The best start to mental health and wellbeing is a healthy child growing up in a healthy family.
"The strongest influence on children’s development is the quality of the parenting they receive, and the nature of their home learning environments. These have effects on many areas of development, including self-esteem, academic achievement, cognitive development and behaviour. " Benevolent Society
Read about Bellambi Point Preschool and the Early Start program - where children and teachers have access to innovative learning technologies and closer bonds have been forged between the preschool and parents.
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The best start
What is the best start? The best start in life is a healthy infant or child growing up in a healthy family. Our community needs families that can provide the social, emotional and cognitive support children need.
A focus on mental health and wellbeing, from promotion, prevention and early intervention through to more intensive support, can contribute to ensuring children have the best start.
If children’s social, emotional and behavioural development falls behind in the early years, they may struggle in primary school. This pattern is then likely to continue in high school. Issues faced by adults, such as mental illness, chronic health problems, unemployment and offending, can have their beginnings in difficulties experienced during early childhood.
Recent analysis shows NSW has relatively low rates of developmental vulnerability among younger children compared with other Australian states and the ACT, but there’s plenty more work to be done. There are still real differences in vulnerability between children from low and high socioeconomic backgrounds and the inequalities are larger still for Aboriginal children and children whose parents speak English as their second language.
We now understand better how mental health and wellbeing contribute to strong and happy lives for families and, conversely, how family mental health and drug and alcohol issues create a lifelong risk of poor health, social exclusion and poverty.
Who are we talking about?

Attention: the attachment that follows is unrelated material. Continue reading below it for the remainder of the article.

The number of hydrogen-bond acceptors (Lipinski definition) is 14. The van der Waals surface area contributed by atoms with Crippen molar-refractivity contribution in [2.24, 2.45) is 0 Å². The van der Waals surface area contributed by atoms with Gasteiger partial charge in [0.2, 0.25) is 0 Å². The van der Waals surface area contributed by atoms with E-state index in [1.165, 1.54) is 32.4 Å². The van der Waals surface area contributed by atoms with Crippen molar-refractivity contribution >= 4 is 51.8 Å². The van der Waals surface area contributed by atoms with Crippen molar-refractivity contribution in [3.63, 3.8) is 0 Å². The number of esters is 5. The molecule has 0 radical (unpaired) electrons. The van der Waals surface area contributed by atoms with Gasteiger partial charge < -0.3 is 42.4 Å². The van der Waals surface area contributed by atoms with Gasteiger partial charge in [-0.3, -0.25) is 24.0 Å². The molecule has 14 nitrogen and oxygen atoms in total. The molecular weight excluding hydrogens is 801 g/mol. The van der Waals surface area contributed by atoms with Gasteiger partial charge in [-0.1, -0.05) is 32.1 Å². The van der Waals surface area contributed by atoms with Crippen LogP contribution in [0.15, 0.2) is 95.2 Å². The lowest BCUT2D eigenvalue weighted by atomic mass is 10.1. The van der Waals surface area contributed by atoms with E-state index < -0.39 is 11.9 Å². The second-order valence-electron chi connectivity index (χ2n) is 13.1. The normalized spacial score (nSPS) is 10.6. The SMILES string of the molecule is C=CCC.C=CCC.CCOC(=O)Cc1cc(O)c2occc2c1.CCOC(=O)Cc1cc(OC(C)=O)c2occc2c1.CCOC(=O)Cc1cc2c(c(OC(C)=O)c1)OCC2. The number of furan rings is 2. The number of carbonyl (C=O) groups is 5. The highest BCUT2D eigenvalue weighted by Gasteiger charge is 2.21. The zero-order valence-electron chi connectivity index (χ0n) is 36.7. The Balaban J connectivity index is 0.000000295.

It really begins before conception, with parents who are happy, healthy and ready for the challenges of welcoming a baby.
Postnatal depression is well known, but for new mothers the risk lies in the continuation or recurrence of mental illness that precedes their pregnancy, as well as drug and alcohol misuse. For some this overlaps with family environments of violence, abuse and trauma.
Young mothers and fathers are particularly at risk, given that the most vulnerable time for developing mental illness is between the ages of 18 and 24. This group has the highest prevalence of mental illness among all age groups.
These disorders are also commonly associated with drug and alcohol issues, especially in younger males.
Young parenthood tends to be associated with a disadvantaged background, having been exposed to abuse as a child, living in a dysfunctional family, being in an unhappy partner relationship and high levels of financial stress.
What's important for young children?
- Access to services
- Early intervention
- Integrated and culturally appropriate services
- Parenthood training
- Self-care tools
- Support for families
- Support for young fathers
- Support for young mothers
- Support for young parents
Chloe is a 15-year-old Aboriginal girl who is pregnant. Chloe wants to keep her baby even though the pregnancy was unplanned. She has no mental health diagnosis but has issues of alcohol and cannabis abuse as well as possible mood instability. Her partner is 17 and is known to juvenile justice authorities. He has strong peer associations that include drug and alcohol misuse. Chloe’s family background includes domestic violence and overcrowding but her aunties and her sister are sources of strength for her.
Why has it been so tough?
It’s difficult for our more specialised services – such as child mental health or care and protection – to respond adequately to the needs of vulnerable families for early intervention because their workload is dominated by urgent or crisis support.
Mental health problems in new mothers sometimes follow pregnancies marked by smoking and alcohol use, little or no antenatal care, foetal complications and higher need for hospital services.
While most mothers don’t drink alcohol while pregnant, many do, especially if their pregnancy was unplanned.
There are greater risks for mental illness or distress in the weeks and months after giving birth because of hormonal changes, increased stress, sleeplessness and renegotiation of family roles and relationships.
Mental illness can affect the relationship between the mother and her infant, preventing her and the wider family developing a strong emotional attachment to the child, and affecting their ability to provide adequate care. This can mean delayed social and emotional development or significant behavioural problems for the infant.